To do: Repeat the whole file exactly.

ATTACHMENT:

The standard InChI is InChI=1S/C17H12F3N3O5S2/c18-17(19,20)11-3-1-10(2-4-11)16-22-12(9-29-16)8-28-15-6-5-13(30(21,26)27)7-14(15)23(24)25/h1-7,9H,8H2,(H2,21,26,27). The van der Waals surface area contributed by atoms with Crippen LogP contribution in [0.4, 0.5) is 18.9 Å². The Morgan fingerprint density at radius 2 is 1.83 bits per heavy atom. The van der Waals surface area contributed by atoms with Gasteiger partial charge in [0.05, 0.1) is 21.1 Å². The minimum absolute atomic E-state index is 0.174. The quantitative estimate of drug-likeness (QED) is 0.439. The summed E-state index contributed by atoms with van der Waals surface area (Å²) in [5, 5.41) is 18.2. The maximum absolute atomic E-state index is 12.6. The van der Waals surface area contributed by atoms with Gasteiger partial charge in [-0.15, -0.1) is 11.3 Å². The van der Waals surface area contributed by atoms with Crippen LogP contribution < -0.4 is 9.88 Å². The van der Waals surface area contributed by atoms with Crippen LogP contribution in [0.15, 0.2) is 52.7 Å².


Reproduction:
The standard InChI is InChI=1S/C17H12F3N3O5S2/c18-17(19,20)11-3-1-10(2-4-11)16-22-12(9-29-16)8-28-15-6-5-13(30(21,26)27)7-14(15)23(24)25/h1-7,9H,8H2,(H2,21,26,27). The van der Waals surface area contributed by atoms with Crippen LogP contribution in [0.4, 0.5) is 18.9 Å². The Morgan fingerprint density at radius 2 is 1.83 bits per heavy atom. The van der Waals surface area contributed by atoms with Gasteiger partial charge in [0.05, 0.1) is 21.1 Å². The minimum absolute atomic E-state index is 0.174. The quantitative estimate of drug-likeness (QED) is 0.439. The summed E-state index contributed by atoms with van der Waals surface area (Å²) in [5, 5.41) is 18.2. The maximum absolute atomic E-state index is 12.6. The van der Waals surface area contributed by atoms with Gasteiger partial charge in [-0.15, -0.1) is 11.3 Å². The van der Waals surface area contributed by atoms with Crippen LogP contribution < -0.4 is 9.88 Å². The van der Waals surface area contributed by atoms with Crippen LogP contribution in [0.15, 0.2) is 52.7 Å².